Those are the moments when good listening skills take the right direction toward Listeners. It is the moment when the speaker takes the initiative making the speech interesting and vibrant; and the audience feels compelled to listen. When a speaker is equipped with good listening skills, then his own immediate response to interference in the process of communication, and his personal style of addressing the audience will improve greatly. When a speaker feels that he is in control of the complete situation, his breathing pattern will improve, his language will have all characteristics of correct, standard language and he or she will be much more confident, calmer and convincing than when there is no feedback. A good method for a speaker to improve the listening skills is to hand out evaluation forms to the listeners or invite a small group of listeners to share their reactions or even to tape the presentation and invite colleagues to help in evaluation. A speaker should learn how to listen without becoming defensive and self-centered.
George Rodman and Ronald Adler list the problems associated with poor listening in the information age: message overload, rapid thought, assuming message content, prejudice and cultural attitudes. There is a limited amount of material that can be stored in our memory. Going beyond that capacity we produce the anxiety that is counterproductive to effective listening. The next problem is the gap between thinking speed and speaking speed that is usually detrimental to listening. Making assumptions about what they are about to hear, rather than listen for new content can create a “black hole” in the listening process. There is, also, a big problem of prejudicial judgments based on cultural stereotyping and personal biases that lead to defensive listening. Carl Rogers wisely said that most people are afraid to listen because what they hear might make them change. Cultural and political bias usually affect listening in the way that, in our culture, talking is associated with intellect, leadership and power while listening as passive and inferior position. These two authors suggest that, actually the opposite is the reality. According to them the most intelligent and powerful leaders are usually the best listeners.
Listening is an active process that requires effort. George Rodman and Ronald Adler, recommend five methods that help in improving listening skills: being prepared, controlling distractions, withholding judgment, taking notes and taking advantage of the thought – speech differential .
The listening ability can be improved by building up a positive attitude about listening and making a conscious effort to overcome distractions. The premature evaluation of a speech can also affect the listening abilities. The topics shouldn’t be dismissed as “not interesting” until the speaker finishes his or her speech. And what is even more important is to keep the criticism of the speaker apart from the criticism of the speech. The feelings about the speaker can greatly interfere with the comprehension of the message. For that reason every speaker should be respected, at least, as a source of information. Note taking prevents listening to insignificant details that distract the listener from the main points of the speech. Note taking helps in balancing speaking and thinking speeds. Constructive criticism should be nonjudgmental. It means that critical statements cannot provoke a defensive response.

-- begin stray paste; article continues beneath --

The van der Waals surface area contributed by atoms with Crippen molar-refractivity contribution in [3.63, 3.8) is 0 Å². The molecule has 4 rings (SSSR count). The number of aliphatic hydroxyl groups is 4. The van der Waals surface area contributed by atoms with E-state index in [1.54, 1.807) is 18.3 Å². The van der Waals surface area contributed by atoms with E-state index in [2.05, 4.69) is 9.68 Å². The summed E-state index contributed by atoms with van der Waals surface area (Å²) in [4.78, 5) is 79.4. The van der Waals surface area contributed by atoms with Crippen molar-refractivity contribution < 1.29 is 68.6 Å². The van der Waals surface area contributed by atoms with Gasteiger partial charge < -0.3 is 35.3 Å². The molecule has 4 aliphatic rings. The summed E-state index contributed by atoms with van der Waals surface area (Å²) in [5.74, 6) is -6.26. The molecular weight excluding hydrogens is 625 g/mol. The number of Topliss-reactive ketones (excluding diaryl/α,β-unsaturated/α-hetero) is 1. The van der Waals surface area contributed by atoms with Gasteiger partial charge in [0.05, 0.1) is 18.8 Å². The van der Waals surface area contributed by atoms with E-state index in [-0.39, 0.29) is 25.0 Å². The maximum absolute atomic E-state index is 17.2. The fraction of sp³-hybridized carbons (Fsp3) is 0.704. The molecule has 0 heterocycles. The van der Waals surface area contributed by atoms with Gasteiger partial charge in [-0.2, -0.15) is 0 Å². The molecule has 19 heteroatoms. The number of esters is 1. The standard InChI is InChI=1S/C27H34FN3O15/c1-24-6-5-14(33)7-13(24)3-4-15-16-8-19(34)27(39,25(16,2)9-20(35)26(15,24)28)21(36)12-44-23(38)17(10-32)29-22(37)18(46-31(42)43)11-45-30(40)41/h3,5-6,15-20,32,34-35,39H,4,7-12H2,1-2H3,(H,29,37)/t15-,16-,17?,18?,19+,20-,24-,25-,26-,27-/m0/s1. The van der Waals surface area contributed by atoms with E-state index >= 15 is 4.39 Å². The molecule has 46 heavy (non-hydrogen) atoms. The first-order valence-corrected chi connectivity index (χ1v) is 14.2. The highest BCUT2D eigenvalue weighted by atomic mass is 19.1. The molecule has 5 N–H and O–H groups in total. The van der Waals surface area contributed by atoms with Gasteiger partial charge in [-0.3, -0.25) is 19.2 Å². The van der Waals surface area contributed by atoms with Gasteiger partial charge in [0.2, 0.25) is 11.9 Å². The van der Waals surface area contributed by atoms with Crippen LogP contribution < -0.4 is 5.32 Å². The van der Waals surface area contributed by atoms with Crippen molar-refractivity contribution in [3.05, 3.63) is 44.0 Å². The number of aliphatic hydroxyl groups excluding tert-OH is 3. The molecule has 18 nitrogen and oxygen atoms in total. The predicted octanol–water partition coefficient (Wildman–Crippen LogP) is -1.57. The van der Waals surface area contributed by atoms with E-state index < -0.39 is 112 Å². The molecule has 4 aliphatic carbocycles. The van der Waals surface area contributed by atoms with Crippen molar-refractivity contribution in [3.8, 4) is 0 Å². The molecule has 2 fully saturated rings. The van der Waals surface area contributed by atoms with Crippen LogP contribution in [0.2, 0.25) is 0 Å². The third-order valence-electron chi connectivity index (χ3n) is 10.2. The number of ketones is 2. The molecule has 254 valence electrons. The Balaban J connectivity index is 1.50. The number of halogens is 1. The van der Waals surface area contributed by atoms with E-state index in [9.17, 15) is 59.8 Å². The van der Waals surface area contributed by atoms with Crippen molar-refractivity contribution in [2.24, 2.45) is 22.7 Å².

We can conclude the discussion on listening skills with the famous words of Oliver Wendell Holmes: “It is the province of knowledge to speak and it is the privilege of wisdom to listen”. The age of information has brought many positive effects. However, people have become less patient and concentrated when listening. That is the reason why a much stronger effort should be made while listening to what people have to say about important issues. If we understand the importance of working on these skills, the style of public speaking will be improved and the content of speech will be better understood.
The information age is the age where the listening skill is slowly disappearing from the scene of communication. The media’s intention is to keep the short attention span and produce so many messages that no one can memorize. Public speaking in the age of mass media has an even bigger role than in the past. To be able to create an original speaking style in this specific time it is important to work hard on improving the listening skills of listeners and public speakers. This paper has discussed some of the reasons for such an important necessity, and some of methods of how to do it.
References and Notes:
 James Chesebro, “The Media Reality: Epistemological Functions of Media in Cultural Systems”, Critical Studies in Mass Communications 1,June,1984, p.112.
 George Rodman and Ronald B.Adler, The New Public Speaker, Horcourt Brace College Publishers, 1997, p.8.
 John Locke, Essay Concerning Human Understanding, Electronic text.
 Hamilton Gregory, Public Speaking for College Career, Mc Graw Hill, 2005, p.9.
 George Rodman and Ronald B.Adler, The New Public Speaker, Horcourt Brace College Publishers, 1997, p.31.